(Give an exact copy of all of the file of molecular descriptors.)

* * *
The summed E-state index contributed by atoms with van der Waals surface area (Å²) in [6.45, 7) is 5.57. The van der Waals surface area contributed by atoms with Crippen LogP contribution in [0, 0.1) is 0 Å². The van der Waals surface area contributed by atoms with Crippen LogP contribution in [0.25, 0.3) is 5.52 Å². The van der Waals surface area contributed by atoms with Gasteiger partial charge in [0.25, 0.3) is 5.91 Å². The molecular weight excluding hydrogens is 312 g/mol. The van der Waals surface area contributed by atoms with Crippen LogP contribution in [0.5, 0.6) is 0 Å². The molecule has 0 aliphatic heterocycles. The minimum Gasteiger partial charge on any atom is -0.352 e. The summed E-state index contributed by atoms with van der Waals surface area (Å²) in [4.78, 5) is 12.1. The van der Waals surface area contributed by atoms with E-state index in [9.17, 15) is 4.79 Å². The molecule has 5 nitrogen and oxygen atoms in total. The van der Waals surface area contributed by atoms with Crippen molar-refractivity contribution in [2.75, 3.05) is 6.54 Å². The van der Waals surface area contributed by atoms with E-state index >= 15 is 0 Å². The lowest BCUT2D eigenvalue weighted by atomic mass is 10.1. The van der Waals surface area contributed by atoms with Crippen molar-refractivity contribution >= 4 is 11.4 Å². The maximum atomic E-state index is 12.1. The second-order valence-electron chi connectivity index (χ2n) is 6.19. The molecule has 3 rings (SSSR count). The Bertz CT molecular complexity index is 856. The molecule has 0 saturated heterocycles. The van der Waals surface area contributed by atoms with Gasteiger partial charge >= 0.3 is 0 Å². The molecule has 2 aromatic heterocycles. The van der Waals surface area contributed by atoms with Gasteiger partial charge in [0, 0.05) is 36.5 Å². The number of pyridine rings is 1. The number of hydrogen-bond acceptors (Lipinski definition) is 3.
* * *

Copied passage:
The summed E-state index contributed by atoms with van der Waals surface area (Å²) in [6.45, 7) is 5.57. The van der Waals surface area contributed by atoms with Crippen LogP contribution in [0, 0.1) is 0 Å². The van der Waals surface area contributed by atoms with Crippen LogP contribution in [0.25, 0.3) is 5.52 Å². The van der Waals surface area contributed by atoms with Gasteiger partial charge in [0.25, 0.3) is 5.91 Å². The molecular weight excluding hydrogens is 312 g/mol. The van der Waals surface area contributed by atoms with Crippen LogP contribution in [0.5, 0.6) is 0 Å². The molecule has 0 aliphatic heterocycles. The minimum Gasteiger partial charge on any atom is -0.352 e. The summed E-state index contributed by atoms with van der Waals surface area (Å²) in [4.78, 5) is 12.1. The van der Waals surface area contributed by atoms with E-state index in [9.17, 15) is 4.79 Å². The molecule has 5 nitrogen and oxygen atoms in total. The van der Waals surface area contributed by atoms with Crippen molar-refractivity contribution in [2.75, 3.05) is 6.54 Å². The van der Waals surface area contributed by atoms with E-state index >= 15 is 0 Å². The lowest BCUT2D eigenvalue weighted by atomic mass is 10.1. The van der Waals surface area contributed by atoms with Crippen molar-refractivity contribution >= 4 is 11.4 Å². The maximum atomic E-state index is 12.1. The second-order valence-electron chi connectivity index (χ2n) is 6.19. The molecule has 3 rings (SSSR count). The Bertz CT molecular complexity index is 856. The molecule has 0 saturated heterocycles. The van der Waals surface area contributed by atoms with Gasteiger partial charge >= 0.3 is 0 Å². The molecule has 2 aromatic heterocycles. The van der Waals surface area contributed by atoms with Gasteiger partial charge in [0, 0.05) is 36.5 Å². The number of pyridine rings is 1. The number of hydrogen-bond acceptors (Lipinski definition) is 3.